Money doesn’t grow on trees

by Rod Campbell and Richard McKeon

The Forestry Corporation of NSW (‘Forestry Corporation’ or ‘the Corporation’) is a state-owned corporation that manages more than two million hectares of commercial native and plantation forests in NSW for the primary purpose of timber production.

Forestry Corporation has two operating segments; the Softwood Plantations Division, and the Hardwood Division (which is primarily engaged in native forest logging). For the six years between FY09 and FY14, the Softwood Plantations Division cross-subsidised loss making native forestry logging to the order of $79m. Through significant headcount reductions in FY14, the division broke even in FY15, but this was before making any contribution to the Corporations $8m interest charge. Furthermore, a declining outlook for demand of native forestry products will make this result hard to repeat.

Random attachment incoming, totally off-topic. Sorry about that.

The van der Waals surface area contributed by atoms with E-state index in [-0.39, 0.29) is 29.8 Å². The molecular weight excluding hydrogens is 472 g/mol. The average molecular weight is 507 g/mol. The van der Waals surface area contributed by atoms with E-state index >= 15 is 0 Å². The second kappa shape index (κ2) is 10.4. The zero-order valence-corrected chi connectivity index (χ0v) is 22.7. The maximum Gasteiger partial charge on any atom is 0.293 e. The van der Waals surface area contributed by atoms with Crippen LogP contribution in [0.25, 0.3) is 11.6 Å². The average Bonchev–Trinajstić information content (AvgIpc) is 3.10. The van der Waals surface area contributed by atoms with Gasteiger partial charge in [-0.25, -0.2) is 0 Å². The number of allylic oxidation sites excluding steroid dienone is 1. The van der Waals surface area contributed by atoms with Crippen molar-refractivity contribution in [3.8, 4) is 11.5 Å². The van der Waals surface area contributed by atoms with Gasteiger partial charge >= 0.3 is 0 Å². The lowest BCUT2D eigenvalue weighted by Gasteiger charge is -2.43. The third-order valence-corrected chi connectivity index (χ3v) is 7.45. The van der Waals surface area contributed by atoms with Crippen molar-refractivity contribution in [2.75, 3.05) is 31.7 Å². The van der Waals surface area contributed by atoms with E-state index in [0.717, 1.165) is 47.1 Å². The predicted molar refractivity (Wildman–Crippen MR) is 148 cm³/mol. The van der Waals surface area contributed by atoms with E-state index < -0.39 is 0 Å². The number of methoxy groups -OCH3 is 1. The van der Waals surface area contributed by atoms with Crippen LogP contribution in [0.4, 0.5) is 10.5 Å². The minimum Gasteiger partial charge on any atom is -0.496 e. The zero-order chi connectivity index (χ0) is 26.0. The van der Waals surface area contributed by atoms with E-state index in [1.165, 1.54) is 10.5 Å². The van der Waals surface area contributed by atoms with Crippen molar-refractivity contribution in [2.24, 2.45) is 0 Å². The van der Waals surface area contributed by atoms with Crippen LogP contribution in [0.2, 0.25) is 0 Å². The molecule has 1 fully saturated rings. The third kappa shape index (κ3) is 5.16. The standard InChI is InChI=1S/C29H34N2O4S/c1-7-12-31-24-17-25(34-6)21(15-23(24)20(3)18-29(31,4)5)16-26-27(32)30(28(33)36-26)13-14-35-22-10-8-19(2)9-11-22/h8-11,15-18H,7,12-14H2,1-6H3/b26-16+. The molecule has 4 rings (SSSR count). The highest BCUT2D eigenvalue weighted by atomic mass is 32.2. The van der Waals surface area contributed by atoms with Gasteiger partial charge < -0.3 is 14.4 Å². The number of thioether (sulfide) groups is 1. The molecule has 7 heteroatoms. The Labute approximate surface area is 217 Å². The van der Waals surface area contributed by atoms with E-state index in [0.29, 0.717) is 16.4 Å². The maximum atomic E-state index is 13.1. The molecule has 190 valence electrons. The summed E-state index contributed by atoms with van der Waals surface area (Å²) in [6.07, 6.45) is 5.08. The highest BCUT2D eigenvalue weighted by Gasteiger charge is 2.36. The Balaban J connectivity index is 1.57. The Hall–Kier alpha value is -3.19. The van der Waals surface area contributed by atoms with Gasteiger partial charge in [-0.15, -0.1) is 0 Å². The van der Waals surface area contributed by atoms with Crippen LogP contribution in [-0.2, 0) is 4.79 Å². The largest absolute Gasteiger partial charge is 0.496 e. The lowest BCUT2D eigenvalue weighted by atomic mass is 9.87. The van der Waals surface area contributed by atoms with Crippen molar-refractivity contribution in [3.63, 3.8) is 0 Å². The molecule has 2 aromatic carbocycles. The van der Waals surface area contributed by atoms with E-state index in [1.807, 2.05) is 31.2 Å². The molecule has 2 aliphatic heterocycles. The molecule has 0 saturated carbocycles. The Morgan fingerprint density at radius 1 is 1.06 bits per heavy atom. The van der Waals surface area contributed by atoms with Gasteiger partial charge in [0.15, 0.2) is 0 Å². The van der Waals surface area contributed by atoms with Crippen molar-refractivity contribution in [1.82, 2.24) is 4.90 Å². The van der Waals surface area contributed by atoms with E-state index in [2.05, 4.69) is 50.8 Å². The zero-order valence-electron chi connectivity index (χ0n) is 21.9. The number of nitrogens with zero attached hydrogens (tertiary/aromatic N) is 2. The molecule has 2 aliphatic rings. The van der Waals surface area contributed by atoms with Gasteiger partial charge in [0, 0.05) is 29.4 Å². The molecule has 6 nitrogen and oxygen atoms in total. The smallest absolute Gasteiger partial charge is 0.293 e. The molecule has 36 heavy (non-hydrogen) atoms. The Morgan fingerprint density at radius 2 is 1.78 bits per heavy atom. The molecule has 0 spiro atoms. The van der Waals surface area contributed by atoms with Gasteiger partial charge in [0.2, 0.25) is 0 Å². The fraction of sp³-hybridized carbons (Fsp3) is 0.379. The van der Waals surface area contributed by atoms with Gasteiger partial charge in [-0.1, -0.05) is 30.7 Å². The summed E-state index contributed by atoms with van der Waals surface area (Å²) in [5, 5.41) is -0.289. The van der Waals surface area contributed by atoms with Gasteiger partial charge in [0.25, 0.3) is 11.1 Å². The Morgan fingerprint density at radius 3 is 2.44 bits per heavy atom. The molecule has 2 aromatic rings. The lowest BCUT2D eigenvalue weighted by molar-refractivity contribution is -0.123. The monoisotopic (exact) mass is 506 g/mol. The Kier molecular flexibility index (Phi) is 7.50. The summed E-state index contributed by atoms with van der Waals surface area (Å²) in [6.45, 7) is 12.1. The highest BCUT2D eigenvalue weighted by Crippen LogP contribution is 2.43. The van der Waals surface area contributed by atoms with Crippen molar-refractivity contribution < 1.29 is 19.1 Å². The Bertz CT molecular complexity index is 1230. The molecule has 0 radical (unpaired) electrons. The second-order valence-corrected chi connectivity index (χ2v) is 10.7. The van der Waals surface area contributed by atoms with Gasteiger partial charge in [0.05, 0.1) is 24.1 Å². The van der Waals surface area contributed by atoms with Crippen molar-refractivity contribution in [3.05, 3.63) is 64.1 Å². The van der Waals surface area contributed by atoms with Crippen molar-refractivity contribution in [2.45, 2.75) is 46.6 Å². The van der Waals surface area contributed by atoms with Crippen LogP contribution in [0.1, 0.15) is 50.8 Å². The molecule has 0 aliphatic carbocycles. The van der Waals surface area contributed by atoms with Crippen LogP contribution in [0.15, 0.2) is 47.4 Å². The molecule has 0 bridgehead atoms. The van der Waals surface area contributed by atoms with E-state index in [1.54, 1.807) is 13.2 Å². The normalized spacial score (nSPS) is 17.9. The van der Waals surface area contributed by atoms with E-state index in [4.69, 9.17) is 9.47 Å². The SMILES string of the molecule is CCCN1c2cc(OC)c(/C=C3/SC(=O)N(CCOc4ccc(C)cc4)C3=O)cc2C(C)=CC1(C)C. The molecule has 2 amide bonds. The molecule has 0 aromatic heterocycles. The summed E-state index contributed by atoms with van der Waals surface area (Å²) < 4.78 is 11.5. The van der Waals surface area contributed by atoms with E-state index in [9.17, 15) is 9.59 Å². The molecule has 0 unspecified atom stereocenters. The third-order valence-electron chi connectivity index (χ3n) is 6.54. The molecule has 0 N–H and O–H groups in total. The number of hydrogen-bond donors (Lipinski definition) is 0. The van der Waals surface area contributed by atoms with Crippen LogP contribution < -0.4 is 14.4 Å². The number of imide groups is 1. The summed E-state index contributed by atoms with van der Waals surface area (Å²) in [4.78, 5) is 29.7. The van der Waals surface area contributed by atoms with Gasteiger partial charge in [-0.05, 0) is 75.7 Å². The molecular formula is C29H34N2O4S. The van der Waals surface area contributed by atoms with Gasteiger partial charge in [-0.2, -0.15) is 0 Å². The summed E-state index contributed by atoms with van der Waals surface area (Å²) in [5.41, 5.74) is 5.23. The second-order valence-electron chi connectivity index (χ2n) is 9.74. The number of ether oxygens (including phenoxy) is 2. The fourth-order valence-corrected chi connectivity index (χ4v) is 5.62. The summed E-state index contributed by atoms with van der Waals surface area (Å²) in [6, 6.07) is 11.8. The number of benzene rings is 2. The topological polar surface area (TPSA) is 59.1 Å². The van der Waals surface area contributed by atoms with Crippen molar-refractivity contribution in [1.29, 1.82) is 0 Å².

In response to declining volumes, the native forestry industry has increasingly lobbied for forest waste products to be sold to biomass electricity generation plants as a feedstock. In the current economic and regulatory environment, however, the economics of biomass power generation are not likely to provide any meaningful new demand for the Hardwood Division of the Forestry Corporation.

Given that native forest logging currently struggles to generate a profit, that demand is declining, and that supplying biomass power plants will not provide the uplift required, potentially the highest economic use of native forestry would be to leave the trees standing. Although the Emissions Reduction Fund does not currently recognise the protection of native forest from logging as a method for which revenue can be claimed, if the industry were to push for inclusion, Forestry Corporation could finally begin generating decent earnings by simply ceasing native forest logging.

If native forest logging were to be discontinued in NSW, existing grants and avoided losses could provide funding for ongoing management by the NSW National Parks and Wildlife Service. Furthermore, the impact on jobs is likely to be minimal, as approximately only 600 people are directly employed in the native forestry industry in NSW, less than 0.1% of the total workforce.

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